Cholesterol is actually one of the important substances for the body. But high cholesterol and mixed with fat can be dangerous. People with high cholesterol are at risk for atherosclerosis.
Atherosclerosis can narrow the arteries and reduce blood flow to other body tissues. Problems that can occur when there is atherosclerosis due to cholesterol are heart attacks and strokes.
But not only that, high cholesterol can also affect other organs, even in your legs and feet. The feet and legs of people with high cholesterol can develop a condition called peripheral arterial disease.
What are the symptoms of cholesterol in the feet?
Leg pain when exercising can be one of the symptoms of high cholesterol. Other symptoms include physical changes in the legs and feet. Even changes can also appear on the toenails. The condition can also worsen over time.
Here are some signs that you have high cholesterol, which can occur in your feet:
Muscle pain during exercise
Quoting the Health page, you can experience muscle pain known as claudication. Conditions include pain, cramps, numbness, and fatigue. This pain can appear when you walk or do other physical activities.
Muscle pain at rest
In severe cases, muscle pain may not go away even with rest. Some people feel pain, cold, or numbness in their feet and toes. The pain usually appears at night or every time the leg is lifted.
Lowering your feet below heart level or hanging them off the bed can help reduce pain. When the feet are down, gravity helps pull more blood into the feet, which can temporarily reduce pain.
Skin and hair changes
Smooth and shiny skin on some feet can be a sign of high cholesterol. You may also lose leg hair, or it may grow more slowly.
You may also notice that your skin color has changed. It may be darker (hyperpigmentation) and at other times, it may be bluish (called cyanosis).
Feet feeling cold or cold to the touch can occur in people with high cholesterol. Blood flow helps keep your feet warm. When your arteries are partially blocked by cholesterol and fat, it is difficult for the body to circulate blood to areas far from the heart and maintain a steady temperature.
Weak or absent pulse
If you have adequate circulation, the pulse can usually be felt in the leg. As blood flow decreases, the pulse may become weak or absent.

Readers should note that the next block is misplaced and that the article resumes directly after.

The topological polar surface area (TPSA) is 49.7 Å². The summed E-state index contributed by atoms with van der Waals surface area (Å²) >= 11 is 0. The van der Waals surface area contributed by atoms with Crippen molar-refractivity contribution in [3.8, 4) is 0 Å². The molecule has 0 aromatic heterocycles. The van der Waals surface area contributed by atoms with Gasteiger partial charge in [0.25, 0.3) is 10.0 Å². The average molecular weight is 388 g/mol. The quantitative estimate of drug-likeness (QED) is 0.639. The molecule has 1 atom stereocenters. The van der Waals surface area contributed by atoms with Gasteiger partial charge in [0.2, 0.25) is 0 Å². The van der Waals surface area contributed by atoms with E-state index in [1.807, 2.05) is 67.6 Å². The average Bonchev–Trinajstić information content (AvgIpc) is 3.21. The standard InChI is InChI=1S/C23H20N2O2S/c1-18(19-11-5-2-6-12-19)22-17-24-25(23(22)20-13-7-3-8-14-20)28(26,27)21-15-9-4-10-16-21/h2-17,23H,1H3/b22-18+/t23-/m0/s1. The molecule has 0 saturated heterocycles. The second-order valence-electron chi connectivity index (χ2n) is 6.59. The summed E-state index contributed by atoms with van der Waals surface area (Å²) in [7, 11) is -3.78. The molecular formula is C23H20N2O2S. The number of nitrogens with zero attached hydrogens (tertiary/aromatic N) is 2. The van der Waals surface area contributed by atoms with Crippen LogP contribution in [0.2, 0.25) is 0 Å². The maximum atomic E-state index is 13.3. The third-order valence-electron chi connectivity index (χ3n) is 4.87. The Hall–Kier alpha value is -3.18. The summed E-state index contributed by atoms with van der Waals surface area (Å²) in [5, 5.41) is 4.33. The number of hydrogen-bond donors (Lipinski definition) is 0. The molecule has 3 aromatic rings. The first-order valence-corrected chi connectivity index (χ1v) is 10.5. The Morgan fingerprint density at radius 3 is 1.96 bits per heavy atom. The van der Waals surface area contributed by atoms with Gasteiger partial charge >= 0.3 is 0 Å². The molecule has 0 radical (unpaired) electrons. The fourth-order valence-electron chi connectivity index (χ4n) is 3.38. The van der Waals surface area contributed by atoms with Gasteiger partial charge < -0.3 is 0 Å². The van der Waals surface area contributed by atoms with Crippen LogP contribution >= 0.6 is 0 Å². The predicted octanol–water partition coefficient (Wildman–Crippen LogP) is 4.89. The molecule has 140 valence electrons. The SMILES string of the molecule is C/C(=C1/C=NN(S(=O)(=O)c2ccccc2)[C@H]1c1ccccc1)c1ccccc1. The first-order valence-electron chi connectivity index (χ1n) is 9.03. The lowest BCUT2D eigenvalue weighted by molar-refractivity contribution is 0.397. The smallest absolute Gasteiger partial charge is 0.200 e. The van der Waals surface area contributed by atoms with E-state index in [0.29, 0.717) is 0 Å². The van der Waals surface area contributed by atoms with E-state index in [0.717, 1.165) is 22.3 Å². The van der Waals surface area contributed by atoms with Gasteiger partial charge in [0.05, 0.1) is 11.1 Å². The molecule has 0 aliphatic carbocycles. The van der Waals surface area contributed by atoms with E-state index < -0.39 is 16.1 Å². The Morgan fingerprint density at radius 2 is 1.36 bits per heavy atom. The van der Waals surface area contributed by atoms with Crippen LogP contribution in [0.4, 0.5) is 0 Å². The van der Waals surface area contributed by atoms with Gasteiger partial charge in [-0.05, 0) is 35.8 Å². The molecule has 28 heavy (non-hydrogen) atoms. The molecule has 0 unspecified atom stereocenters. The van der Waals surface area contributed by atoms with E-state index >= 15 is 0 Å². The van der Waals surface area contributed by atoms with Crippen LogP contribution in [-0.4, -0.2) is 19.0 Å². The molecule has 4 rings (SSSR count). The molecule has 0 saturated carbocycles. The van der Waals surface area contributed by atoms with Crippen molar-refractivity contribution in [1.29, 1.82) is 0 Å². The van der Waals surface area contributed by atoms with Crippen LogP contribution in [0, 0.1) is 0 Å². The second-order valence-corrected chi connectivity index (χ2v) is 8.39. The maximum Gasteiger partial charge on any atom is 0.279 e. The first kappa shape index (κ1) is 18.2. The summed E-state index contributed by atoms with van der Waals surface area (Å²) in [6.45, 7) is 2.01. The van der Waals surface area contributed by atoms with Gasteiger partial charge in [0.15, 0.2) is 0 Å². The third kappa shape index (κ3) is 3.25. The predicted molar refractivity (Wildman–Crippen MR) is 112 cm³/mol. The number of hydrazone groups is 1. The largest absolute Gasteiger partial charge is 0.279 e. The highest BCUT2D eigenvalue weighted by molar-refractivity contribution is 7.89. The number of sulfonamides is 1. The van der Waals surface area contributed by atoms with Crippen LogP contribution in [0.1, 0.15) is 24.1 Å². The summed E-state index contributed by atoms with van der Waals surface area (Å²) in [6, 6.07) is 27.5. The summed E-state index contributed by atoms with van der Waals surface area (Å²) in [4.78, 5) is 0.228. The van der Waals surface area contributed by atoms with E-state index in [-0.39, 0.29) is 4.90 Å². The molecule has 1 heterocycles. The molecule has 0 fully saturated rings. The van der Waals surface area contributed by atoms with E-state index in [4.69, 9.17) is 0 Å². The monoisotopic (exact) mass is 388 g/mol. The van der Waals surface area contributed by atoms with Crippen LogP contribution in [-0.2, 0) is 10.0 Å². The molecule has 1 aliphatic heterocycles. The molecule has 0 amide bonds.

Toenails may grow more slowly or become thick, deformed, or discolored when your cholesterol is high. Chronic poor circulation due to narrow or blocked arteries that supply blood to the feet can cause nail changes over time.
A decrease in the amount of muscle, or muscle atrophy, can be a consequence of high cholesterol. Some people may show an overall decrease in the calf or other leg muscles.
Reduced blood flow to the muscles also decreases the delivery of oxygen and energy. This can cause changes in muscle structure and is associated with decreased mobility for people with high cholesterol.
Lack of blood flow from the arteries to the legs and feet can increase the risk of developing sores called arterial ulcers. These ulcers usually occur away from the heart on the legs, feet, ankles, or toes.
Poor blood flow can damage cells, tissues, and nerves, which can cause sores (ulcers) to form on the skin. Especially if there are small wounds. These wounds can also be slow and difficult to heal.
If a person has cholesterol with leg ulcers, the sores may turn pale, or cool when the leg is removed. When the leg is in a sitting position, the skin may turn red.
If left untreated, high cholesterol can progress to tissue death. A severe lack of blood flow can cause tissue death (gangrene) in the feet.
Over time, as the arteries narrow, you may experience pain even when resting or ulcers that don’t heal. This stage is known as critical limb ischemia (CLI).
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